Taking the movement out, one can see the very fine satin gold finish which looks very impressive. The coil forms are quite clearly of new manufacture and are identical in color to the original Accutron coils. The material they are molded from is not DAP as the original Accutron coils are, but are a thermoplastic that is a bit softer. Hence the wall thicknesses of the moldings are a little thicker, though the overall size and shape of the coil forms are identical to the 214 coils. The components are modern equivalents of course. One sacrifice they had to make was to solder the component leads straight to the coil terminal posts, rather than have the leads formed into a circle and then placed of the post before soldering which is a much more robust mechanical solution. However, they were restricted to the modern forms of the old components which don't lend themselves to this method of termination, So I am sure we can forgive them for that! The pillar plate is engraved with the lettering Bulova, 214B, Japan, Seventeen jewels. (Remember that Citizen has a long history of making Accutron movements).
One also notices that the battery polarity is reversed from the 214, even though the battery well retains the same size and shape. This is due to the use of an NPN transistor. Note that in the pics below, the original Citizen cell coil has been replace by a Bulova coil.
Looking more closely at the movement, it appears to be identical to the 214 in every respect. On dismantling it, I can see that all parts are newly made, there are very subtle differences which give that away. For example, the train wheels have very slightly wider crossings which can be seen under the scope, but not noticeable by eye. The index wheel appears to be made of a silver colored alloy. I don't think it is plated, but I am not sure. If one looks at a 218 index wheel which are silver in color also, you can seen the copper color of the teeth, so they are clearly plated. However, that is not the case here, the teeth are silver color also. In some Bulova timers, the index wheels were made of an alloy called Paliney 7, a silver, palladium, gold and platinum alloy that wears better than the normal Beryllium Copper wheels. I wonder if they used this material instead for the same reasons. The center wheel has been slightly re-designed with a modern clutch instead of the wave washer compressed between two plates. But having said that, the form factor of the wheel remains the same from what I see, and would therefore be interchangeable with a 214 wheel, though I didn't actually try it. The pillar plate is also of new manufacture, and comparing it to a 214, subtle differences in manufacturing techniques can be seen, all of them small and barely noticeable except under a scope. The bridges are also re-made, the same note applies there too. The index and pawl fingers appear to be made of an alloy that is similar looking to the Bulova fingers, but is a bit stiffer and more resistant to bending than the originals. I would guess it is the standard Citizen hairspring alloy, the Bulova fingers also being their in-house hairspring alloy (Bulalloy?) - in both cases just rolled finer to the size needed.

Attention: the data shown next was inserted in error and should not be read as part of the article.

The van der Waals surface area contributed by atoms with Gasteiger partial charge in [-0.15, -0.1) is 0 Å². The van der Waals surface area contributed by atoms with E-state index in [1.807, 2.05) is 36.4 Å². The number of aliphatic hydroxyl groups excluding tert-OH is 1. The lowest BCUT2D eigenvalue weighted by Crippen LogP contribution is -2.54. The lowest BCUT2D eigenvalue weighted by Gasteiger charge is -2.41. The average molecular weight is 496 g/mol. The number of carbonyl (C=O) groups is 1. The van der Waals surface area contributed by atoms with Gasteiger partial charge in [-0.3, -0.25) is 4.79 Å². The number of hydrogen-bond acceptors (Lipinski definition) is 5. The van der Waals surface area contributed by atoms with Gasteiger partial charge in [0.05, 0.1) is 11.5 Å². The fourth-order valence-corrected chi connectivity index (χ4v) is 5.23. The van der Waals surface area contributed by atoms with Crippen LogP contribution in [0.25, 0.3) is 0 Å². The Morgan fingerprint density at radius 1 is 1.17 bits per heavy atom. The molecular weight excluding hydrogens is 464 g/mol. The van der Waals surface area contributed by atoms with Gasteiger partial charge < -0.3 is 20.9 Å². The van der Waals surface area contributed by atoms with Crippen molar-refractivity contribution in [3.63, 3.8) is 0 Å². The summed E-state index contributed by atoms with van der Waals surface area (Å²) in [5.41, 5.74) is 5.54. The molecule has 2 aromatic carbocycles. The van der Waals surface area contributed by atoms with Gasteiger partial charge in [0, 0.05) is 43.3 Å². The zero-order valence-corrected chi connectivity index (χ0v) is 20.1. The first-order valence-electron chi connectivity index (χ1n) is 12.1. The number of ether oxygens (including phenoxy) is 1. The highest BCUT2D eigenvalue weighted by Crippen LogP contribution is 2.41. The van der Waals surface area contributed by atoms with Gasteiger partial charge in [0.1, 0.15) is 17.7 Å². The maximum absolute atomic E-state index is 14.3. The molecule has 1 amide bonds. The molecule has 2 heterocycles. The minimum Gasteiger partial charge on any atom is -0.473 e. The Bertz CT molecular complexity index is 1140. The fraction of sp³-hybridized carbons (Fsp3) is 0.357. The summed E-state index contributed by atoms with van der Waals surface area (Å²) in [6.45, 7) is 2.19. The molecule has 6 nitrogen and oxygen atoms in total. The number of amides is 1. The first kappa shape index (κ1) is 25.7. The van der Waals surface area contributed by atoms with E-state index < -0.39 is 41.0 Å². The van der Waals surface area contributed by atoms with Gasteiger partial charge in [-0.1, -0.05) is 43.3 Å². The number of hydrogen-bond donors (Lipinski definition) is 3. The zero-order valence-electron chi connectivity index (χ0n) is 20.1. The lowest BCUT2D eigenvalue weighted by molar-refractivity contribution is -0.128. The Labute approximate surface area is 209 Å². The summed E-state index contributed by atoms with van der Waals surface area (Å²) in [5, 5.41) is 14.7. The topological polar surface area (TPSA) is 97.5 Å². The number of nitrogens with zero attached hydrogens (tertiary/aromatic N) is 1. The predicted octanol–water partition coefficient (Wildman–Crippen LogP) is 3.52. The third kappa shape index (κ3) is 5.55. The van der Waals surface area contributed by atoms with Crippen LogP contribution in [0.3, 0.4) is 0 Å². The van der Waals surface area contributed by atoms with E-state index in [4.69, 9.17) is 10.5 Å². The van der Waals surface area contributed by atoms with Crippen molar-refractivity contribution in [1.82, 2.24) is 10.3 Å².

The question now is, are any of the parts interchangeable with Bulova parts? The pillar plate and bridges are identical dimensionally to the 214. In other words, a 214 train bridge fits perfectly onto a 214B pillar plate and vice versa. To do this would require a dimensional accuracy of 5 microns or less which is very impressive. So either they used a coordinate measuring machine to get the basic dimensions, or they worked from the original drawings which is quite likely as they are the owners of Bulova now and presumable have all the information. I would think the same applies to the rest of the parts too, either measure and re-calculate from first principles, or work from the original drawings. So to answer the question, yes all parts I checked were interchangeable with standard 214 parts, including the coil sets. This means that in the future, 214 parts can be used as replacements if Citizen stops supporting them. And incidentally, that could well be true already, as the owner of this example of the watch took it to Citizen Australia who declined to accept it for repair.
In summary, I would personally recommend that anyone who collects Accutron 214's and wants something to brighten that spark of enthusiasm for the caliber, you could not go wrong with one of these. The lineage is there, and the quality is equal in every way to the original.